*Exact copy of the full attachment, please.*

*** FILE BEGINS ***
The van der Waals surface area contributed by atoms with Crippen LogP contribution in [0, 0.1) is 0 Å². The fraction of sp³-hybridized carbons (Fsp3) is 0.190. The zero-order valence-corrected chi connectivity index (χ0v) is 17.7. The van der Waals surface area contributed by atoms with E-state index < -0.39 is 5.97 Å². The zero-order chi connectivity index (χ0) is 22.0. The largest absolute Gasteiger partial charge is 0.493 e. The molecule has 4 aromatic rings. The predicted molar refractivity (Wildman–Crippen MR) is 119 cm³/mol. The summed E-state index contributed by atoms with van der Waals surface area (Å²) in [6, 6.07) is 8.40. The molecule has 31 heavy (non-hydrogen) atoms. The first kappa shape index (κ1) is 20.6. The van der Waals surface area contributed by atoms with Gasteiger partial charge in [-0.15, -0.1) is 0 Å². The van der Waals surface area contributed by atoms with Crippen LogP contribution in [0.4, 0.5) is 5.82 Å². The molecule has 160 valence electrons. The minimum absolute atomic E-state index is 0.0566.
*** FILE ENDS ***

The van der Waals surface area contributed by atoms with Crippen LogP contribution in [0, 0.1) is 0 Å². The fraction of sp³-hybridized carbons (Fsp3) is 0.190. The zero-order valence-corrected chi connectivity index (χ0v) is 17.7. The van der Waals surface area contributed by atoms with E-state index < -0.39 is 5.97 Å². The zero-order chi connectivity index (χ0) is 22.0. The largest absolute Gasteiger partial charge is 0.493 e. The molecule has 4 aromatic rings. The predicted molar refractivity (Wildman–Crippen MR) is 119 cm³/mol. The summed E-state index contributed by atoms with van der Waals surface area (Å²) in [6, 6.07) is 8.40. The molecule has 31 heavy (non-hydrogen) atoms. The first kappa shape index (κ1) is 20.6. The van der Waals surface area contributed by atoms with Gasteiger partial charge in [-0.15, -0.1) is 0 Å². The van der Waals surface area contributed by atoms with Crippen LogP contribution in [0.4, 0.5) is 5.82 Å². The molecule has 160 valence electrons. The minimum absolute atomic E-state index is 0.0566.